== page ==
BYU football coach LaVell Edwards has been reluctant to forbid his players from playing basketball during the off-season, but he might want to reconsider his policy in light of recent events.

Bob Davis, BYU's outstanding all-conference inside linebacker and undisputed defensive leader, broke a small bone and ruptured ligaments in an ankle a couple of weeks ago while playing in a pickup basketball game. The injury required surgical reconstruction to repair."He should be all right (for the upcoming season)," says Edwards, who admits that off-season hoop games "make me nervous. We get more injuries playing basketball than anything else, it seems. It's tough when you've got all those big bodies jumping around in there."

During last year's off-season the Cougars lost Mike Empy, a promising young offensive lineman, for the season after he blew out a knee in a pickup basketball game.

So why not put hoops off-limits? "Because, one, they're going to do it anyway, and, two, I loved to play when I was young," says Edwards.

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RECRUITING UPDATE: Timpview High School's Dave Spence, arguably the best prep miler the state has ever produced, has signed a national letter of intent with BYU. Spence, a non-Mormon, chose BYU over Kansas, among other schools.

"Staying close to home was a big factor," he says.

Since the Utah prep season ended in Mid-May, Spence has done nothing to hurt his reputation as a budding talent while competing in two national prep invitationals. At the Great Southwest Invitational in Tempe, he won the 1,500 with a time of 3:56 and took second in the 800 in 1:53.3, making him the second fastest Utahn ever at that distance, behind Alan Parker (1:52.01).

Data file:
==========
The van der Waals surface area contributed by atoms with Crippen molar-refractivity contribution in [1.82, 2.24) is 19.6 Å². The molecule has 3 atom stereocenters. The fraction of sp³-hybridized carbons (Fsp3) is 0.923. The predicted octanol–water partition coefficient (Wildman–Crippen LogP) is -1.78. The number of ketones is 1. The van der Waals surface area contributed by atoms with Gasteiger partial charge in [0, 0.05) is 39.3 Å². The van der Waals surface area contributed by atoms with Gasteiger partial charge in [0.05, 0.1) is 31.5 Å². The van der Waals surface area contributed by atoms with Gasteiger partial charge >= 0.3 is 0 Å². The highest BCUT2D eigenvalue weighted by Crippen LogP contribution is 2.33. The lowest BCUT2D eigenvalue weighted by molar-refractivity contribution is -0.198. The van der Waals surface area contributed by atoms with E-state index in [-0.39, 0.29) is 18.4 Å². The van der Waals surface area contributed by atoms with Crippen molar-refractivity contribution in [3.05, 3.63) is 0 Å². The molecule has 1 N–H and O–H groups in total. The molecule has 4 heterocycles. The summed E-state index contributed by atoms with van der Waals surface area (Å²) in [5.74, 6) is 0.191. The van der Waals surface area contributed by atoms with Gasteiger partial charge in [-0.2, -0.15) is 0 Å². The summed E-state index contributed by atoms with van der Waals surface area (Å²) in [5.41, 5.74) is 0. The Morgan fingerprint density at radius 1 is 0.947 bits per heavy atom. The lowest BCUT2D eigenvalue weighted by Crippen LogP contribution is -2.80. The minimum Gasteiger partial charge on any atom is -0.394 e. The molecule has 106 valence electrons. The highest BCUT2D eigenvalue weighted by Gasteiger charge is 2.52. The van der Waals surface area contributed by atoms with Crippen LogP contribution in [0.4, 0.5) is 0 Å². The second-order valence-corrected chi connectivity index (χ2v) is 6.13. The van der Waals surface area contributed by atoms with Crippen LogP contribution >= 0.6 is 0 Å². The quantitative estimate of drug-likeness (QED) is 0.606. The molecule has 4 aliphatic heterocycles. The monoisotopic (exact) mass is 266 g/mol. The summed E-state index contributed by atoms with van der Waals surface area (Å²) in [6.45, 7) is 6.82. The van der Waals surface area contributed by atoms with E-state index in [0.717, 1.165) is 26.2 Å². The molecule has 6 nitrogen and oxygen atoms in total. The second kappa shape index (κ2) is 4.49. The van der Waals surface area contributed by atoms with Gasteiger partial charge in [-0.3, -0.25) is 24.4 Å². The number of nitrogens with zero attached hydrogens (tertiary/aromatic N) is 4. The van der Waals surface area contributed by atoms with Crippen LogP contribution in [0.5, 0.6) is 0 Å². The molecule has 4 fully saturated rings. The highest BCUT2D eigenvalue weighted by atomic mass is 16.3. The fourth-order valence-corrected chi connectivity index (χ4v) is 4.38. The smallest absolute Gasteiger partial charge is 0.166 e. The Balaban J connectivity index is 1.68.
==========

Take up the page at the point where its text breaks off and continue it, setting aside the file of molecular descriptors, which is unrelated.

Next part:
Spence also competed in the Keebler International invitational in Elmhurst, Ill., and finished third in the mile with a time of 4:12.44.

Spence has two more meets remaining - one in New York and one in Los Angeles.

The signing of Spence means that BYU has successfully recruited two of the nation's top milers right out of its own back yard. The Cougars also signed Provo High's Kristi Brown, who won the 1,500- and 2-mile runs at the Southwest meet and was second in the Keebler 2-mile.

***> RATING UTAH'S MILERS: Just how good is Spence? His 4:12.44 mile at the Keebler meet is the fastest ever run by a Utah prep outside of the state (read: at sea-level). However, his best instate time ranks No. 3. His 4:13.3 at the BYU Invitational was over 1,600 meters, which is approximately 1.7 seconds short of a true mile.

Jeff Creer, who attended East High School in the mid-70s, produced the fastest prep mile in Utah - a 4:14.4 run in the old Deseret News prep invitational. Strangely, the state high school association refuses to recognize the performance as a state record. Blaine Anderson, another prep star of the mid-70s who ran for Hillcrest High, is No. 2, at 4:14.8, which is the listed 3A state record. Both times would convert to something in the 4:10-4:11 range at sea-level.

MITCHELL'S GETTING THE INK: Bruce Woodbury, Utah's long-time sports information director, has found his job of promoting the Ute football team much easier this year, thanks to Scott Mitchell, the team's record-setting 6-foot-6, 230-pound quarterback.

According to Woodbury, Mitchell will be one of three players appearing on the cover of the western edition of Athlon magazine and will be featured inside, as well. Sport Magazine also is considering him for a cover later this fall, and USA Today will interview Mitchell later this month for a future feature story.

"He's the most publicized guy we've had since I've been here, and that's 17 years," says Woodbury. "The only one who comes close is (Danny) Vranes. We've never had a football player get this kind of attention. But he deserves it. He's the best player we've had."

And Mitchell is only a junior.